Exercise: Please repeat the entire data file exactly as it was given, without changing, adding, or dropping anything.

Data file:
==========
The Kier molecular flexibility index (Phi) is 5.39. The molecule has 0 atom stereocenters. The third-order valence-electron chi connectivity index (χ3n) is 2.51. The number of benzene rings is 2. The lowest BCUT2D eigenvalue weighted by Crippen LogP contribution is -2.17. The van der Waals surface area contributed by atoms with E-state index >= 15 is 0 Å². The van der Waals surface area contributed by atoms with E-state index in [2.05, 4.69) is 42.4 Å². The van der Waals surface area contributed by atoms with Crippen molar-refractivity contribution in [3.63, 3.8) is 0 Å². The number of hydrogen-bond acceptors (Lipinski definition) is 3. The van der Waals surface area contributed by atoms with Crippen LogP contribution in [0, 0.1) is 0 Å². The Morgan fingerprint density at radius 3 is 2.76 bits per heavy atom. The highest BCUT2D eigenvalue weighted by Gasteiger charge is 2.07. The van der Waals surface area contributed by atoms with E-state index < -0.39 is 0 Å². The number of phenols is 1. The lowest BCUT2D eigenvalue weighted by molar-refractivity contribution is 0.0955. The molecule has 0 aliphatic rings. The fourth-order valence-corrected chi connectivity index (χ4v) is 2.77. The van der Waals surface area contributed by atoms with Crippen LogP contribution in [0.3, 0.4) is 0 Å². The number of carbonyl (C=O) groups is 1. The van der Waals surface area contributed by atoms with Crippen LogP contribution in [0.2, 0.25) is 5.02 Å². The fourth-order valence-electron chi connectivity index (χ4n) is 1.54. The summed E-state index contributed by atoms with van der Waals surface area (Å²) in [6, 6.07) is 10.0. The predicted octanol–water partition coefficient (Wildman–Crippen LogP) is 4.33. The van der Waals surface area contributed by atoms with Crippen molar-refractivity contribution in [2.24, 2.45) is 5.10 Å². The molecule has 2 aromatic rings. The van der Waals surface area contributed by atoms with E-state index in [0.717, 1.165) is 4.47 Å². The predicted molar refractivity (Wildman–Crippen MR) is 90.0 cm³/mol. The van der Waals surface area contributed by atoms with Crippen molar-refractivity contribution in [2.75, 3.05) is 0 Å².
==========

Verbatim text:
The Kier molecular flexibility index (Phi) is 5.39. The molecule has 0 atom stereocenters. The third-order valence-electron chi connectivity index (χ3n) is 2.51. The number of benzene rings is 2. The lowest BCUT2D eigenvalue weighted by Crippen LogP contribution is -2.17. The van der Waals surface area contributed by atoms with E-state index >= 15 is 0 Å². The van der Waals surface area contributed by atoms with E-state index in [2.05, 4.69) is 42.4 Å². The van der Waals surface area contributed by atoms with Crippen molar-refractivity contribution in [3.63, 3.8) is 0 Å². The number of hydrogen-bond acceptors (Lipinski definition) is 3. The van der Waals surface area contributed by atoms with Crippen LogP contribution in [0, 0.1) is 0 Å². The Morgan fingerprint density at radius 3 is 2.76 bits per heavy atom. The highest BCUT2D eigenvalue weighted by Gasteiger charge is 2.07. The van der Waals surface area contributed by atoms with E-state index < -0.39 is 0 Å². The number of phenols is 1. The lowest BCUT2D eigenvalue weighted by molar-refractivity contribution is 0.0955. The molecule has 0 aliphatic rings. The fourth-order valence-corrected chi connectivity index (χ4v) is 2.77. The van der Waals surface area contributed by atoms with Crippen LogP contribution in [0.3, 0.4) is 0 Å². The number of carbonyl (C=O) groups is 1. The van der Waals surface area contributed by atoms with Crippen LogP contribution in [0.2, 0.25) is 5.02 Å². The fourth-order valence-electron chi connectivity index (χ4n) is 1.54. The summed E-state index contributed by atoms with van der Waals surface area (Å²) in [6, 6.07) is 10.0. The predicted octanol–water partition coefficient (Wildman–Crippen LogP) is 4.33. The van der Waals surface area contributed by atoms with Crippen molar-refractivity contribution in [2.24, 2.45) is 5.10 Å². The molecule has 2 aromatic rings. The van der Waals surface area contributed by atoms with E-state index in [0.717, 1.165) is 4.47 Å². The predicted molar refractivity (Wildman–Crippen MR) is 90.0 cm³/mol. The van der Waals surface area contributed by atoms with Crippen molar-refractivity contribution in [2.75, 3.05) is 0 Å².